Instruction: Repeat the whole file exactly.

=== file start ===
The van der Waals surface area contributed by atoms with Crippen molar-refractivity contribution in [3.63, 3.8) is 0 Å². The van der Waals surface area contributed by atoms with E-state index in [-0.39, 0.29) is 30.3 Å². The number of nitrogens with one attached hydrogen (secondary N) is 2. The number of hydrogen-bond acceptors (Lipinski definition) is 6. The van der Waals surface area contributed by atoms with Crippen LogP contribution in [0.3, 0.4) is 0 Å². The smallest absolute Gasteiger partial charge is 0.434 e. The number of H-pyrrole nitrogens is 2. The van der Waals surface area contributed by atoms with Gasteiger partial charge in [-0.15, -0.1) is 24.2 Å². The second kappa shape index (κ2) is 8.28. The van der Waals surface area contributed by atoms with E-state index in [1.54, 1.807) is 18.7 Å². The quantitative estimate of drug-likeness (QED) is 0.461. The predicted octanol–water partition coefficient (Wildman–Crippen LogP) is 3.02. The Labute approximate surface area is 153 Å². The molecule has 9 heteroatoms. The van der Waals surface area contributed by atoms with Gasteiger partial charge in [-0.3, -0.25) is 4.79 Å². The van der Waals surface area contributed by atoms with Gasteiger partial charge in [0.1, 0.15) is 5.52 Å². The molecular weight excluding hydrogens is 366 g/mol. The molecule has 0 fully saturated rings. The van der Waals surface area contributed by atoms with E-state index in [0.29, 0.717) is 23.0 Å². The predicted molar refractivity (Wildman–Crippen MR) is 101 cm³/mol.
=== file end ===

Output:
The van der Waals surface area contributed by atoms with Crippen molar-refractivity contribution in [3.63, 3.8) is 0 Å². The van der Waals surface area contributed by atoms with E-state index in [-0.39, 0.29) is 30.3 Å². The number of nitrogens with one attached hydrogen (secondary N) is 2. The number of hydrogen-bond acceptors (Lipinski definition) is 6. The van der Waals surface area contributed by atoms with Crippen LogP contribution in [0.3, 0.4) is 0 Å². The smallest absolute Gasteiger partial charge is 0.434 e. The number of H-pyrrole nitrogens is 2. The van der Waals surface area contributed by atoms with Gasteiger partial charge in [-0.15, -0.1) is 24.2 Å². The second kappa shape index (κ2) is 8.28. The van der Waals surface area contributed by atoms with E-state index in [1.54, 1.807) is 18.7 Å². The quantitative estimate of drug-likeness (QED) is 0.461. The predicted octanol–water partition coefficient (Wildman–Crippen LogP) is 3.02. The Labute approximate surface area is 153 Å². The molecule has 9 heteroatoms. The van der Waals surface area contributed by atoms with Gasteiger partial charge in [-0.3, -0.25) is 4.79 Å². The van der Waals surface area contributed by atoms with Gasteiger partial charge in [0.1, 0.15) is 5.52 Å². The molecular weight excluding hydrogens is 366 g/mol. The molecule has 0 fully saturated rings. The van der Waals surface area contributed by atoms with E-state index in [0.29, 0.717) is 23.0 Å². The predicted molar refractivity (Wildman–Crippen MR) is 101 cm³/mol.